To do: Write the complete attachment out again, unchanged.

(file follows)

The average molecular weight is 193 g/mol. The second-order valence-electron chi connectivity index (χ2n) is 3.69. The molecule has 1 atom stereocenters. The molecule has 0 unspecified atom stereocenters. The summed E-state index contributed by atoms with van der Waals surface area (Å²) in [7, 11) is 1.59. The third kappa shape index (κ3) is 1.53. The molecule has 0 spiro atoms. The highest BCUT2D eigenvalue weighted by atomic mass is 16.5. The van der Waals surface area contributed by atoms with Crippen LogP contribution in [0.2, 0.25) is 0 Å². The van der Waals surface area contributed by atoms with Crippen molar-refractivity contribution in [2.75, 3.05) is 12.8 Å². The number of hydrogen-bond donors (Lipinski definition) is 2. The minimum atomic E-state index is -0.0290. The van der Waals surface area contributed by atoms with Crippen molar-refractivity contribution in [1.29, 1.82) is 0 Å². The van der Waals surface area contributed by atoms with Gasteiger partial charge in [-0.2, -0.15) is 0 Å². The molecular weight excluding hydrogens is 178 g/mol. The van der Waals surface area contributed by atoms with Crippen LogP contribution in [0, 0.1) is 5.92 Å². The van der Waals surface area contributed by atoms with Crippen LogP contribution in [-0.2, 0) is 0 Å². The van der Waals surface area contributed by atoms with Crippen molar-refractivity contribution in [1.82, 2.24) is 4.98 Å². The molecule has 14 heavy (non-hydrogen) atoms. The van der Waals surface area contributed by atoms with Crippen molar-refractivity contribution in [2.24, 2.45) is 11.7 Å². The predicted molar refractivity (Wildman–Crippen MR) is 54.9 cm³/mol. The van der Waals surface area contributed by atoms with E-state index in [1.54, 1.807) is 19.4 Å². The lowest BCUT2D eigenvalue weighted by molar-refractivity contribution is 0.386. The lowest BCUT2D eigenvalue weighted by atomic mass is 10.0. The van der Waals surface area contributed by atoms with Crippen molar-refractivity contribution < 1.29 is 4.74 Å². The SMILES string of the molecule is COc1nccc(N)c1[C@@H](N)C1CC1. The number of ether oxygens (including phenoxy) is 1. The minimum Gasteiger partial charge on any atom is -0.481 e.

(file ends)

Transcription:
The average molecular weight is 193 g/mol. The second-order valence-electron chi connectivity index (χ2n) is 3.69. The molecule has 1 atom stereocenters. The molecule has 0 unspecified atom stereocenters. The summed E-state index contributed by atoms with van der Waals surface area (Å²) in [7, 11) is 1.59. The third kappa shape index (κ3) is 1.53. The molecule has 0 spiro atoms. The highest BCUT2D eigenvalue weighted by atomic mass is 16.5. The van der Waals surface area contributed by atoms with Crippen LogP contribution in [0.2, 0.25) is 0 Å². The van der Waals surface area contributed by atoms with Crippen molar-refractivity contribution in [2.75, 3.05) is 12.8 Å². The number of hydrogen-bond donors (Lipinski definition) is 2. The minimum atomic E-state index is -0.0290. The van der Waals surface area contributed by atoms with Crippen molar-refractivity contribution in [1.29, 1.82) is 0 Å². The van der Waals surface area contributed by atoms with Gasteiger partial charge in [-0.2, -0.15) is 0 Å². The molecular weight excluding hydrogens is 178 g/mol. The van der Waals surface area contributed by atoms with Crippen LogP contribution in [0, 0.1) is 5.92 Å². The van der Waals surface area contributed by atoms with Crippen LogP contribution in [-0.2, 0) is 0 Å². The van der Waals surface area contributed by atoms with Crippen molar-refractivity contribution in [1.82, 2.24) is 4.98 Å². The molecule has 14 heavy (non-hydrogen) atoms. The van der Waals surface area contributed by atoms with Crippen molar-refractivity contribution in [2.24, 2.45) is 11.7 Å². The predicted molar refractivity (Wildman–Crippen MR) is 54.9 cm³/mol. The van der Waals surface area contributed by atoms with E-state index in [1.54, 1.807) is 19.4 Å². The lowest BCUT2D eigenvalue weighted by molar-refractivity contribution is 0.386. The lowest BCUT2D eigenvalue weighted by atomic mass is 10.0. The van der Waals surface area contributed by atoms with Crippen molar-refractivity contribution < 1.29 is 4.74 Å². The SMILES string of the molecule is COc1nccc(N)c1[C@@H](N)C1CC1. The number of ether oxygens (including phenoxy) is 1. The minimum Gasteiger partial charge on any atom is -0.481 e.